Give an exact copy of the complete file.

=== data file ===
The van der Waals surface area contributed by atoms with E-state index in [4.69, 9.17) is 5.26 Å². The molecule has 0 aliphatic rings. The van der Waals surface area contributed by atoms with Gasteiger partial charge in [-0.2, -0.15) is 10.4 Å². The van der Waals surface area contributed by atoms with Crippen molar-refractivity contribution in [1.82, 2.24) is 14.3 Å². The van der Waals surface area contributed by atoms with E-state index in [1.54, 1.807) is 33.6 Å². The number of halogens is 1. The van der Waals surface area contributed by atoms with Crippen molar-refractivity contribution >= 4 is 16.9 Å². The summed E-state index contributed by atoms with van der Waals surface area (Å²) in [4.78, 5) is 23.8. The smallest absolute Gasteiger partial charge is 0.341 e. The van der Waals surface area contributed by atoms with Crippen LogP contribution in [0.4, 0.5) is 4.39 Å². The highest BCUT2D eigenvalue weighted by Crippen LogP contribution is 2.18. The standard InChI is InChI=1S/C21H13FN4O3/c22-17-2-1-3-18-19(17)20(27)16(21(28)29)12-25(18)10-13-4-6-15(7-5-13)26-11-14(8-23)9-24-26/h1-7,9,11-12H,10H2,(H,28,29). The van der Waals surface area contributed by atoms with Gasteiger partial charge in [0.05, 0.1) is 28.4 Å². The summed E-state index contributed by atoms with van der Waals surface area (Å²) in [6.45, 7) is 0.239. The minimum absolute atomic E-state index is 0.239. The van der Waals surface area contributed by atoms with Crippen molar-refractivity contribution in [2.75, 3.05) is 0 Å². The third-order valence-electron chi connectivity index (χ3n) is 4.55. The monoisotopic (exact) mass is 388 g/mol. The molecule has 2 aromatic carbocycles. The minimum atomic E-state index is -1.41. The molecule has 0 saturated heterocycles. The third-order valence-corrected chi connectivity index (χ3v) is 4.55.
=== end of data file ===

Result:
The van der Waals surface area contributed by atoms with E-state index in [4.69, 9.17) is 5.26 Å². The molecule has 0 aliphatic rings. The van der Waals surface area contributed by atoms with Gasteiger partial charge in [-0.2, -0.15) is 10.4 Å². The van der Waals surface area contributed by atoms with Crippen molar-refractivity contribution in [1.82, 2.24) is 14.3 Å². The van der Waals surface area contributed by atoms with E-state index in [1.54, 1.807) is 33.6 Å². The number of halogens is 1. The van der Waals surface area contributed by atoms with Crippen molar-refractivity contribution >= 4 is 16.9 Å². The summed E-state index contributed by atoms with van der Waals surface area (Å²) in [4.78, 5) is 23.8. The smallest absolute Gasteiger partial charge is 0.341 e. The van der Waals surface area contributed by atoms with Crippen LogP contribution in [0.4, 0.5) is 4.39 Å². The highest BCUT2D eigenvalue weighted by Crippen LogP contribution is 2.18. The standard InChI is InChI=1S/C21H13FN4O3/c22-17-2-1-3-18-19(17)20(27)16(21(28)29)12-25(18)10-13-4-6-15(7-5-13)26-11-14(8-23)9-24-26/h1-7,9,11-12H,10H2,(H,28,29). The van der Waals surface area contributed by atoms with Gasteiger partial charge in [0.05, 0.1) is 28.4 Å². The summed E-state index contributed by atoms with van der Waals surface area (Å²) in [6.45, 7) is 0.239. The minimum absolute atomic E-state index is 0.239. The van der Waals surface area contributed by atoms with Crippen molar-refractivity contribution in [2.75, 3.05) is 0 Å². The third-order valence-electron chi connectivity index (χ3n) is 4.55. The monoisotopic (exact) mass is 388 g/mol. The molecule has 2 aromatic carbocycles. The minimum atomic E-state index is -1.41. The molecule has 0 saturated heterocycles. The third-order valence-corrected chi connectivity index (χ3v) is 4.55.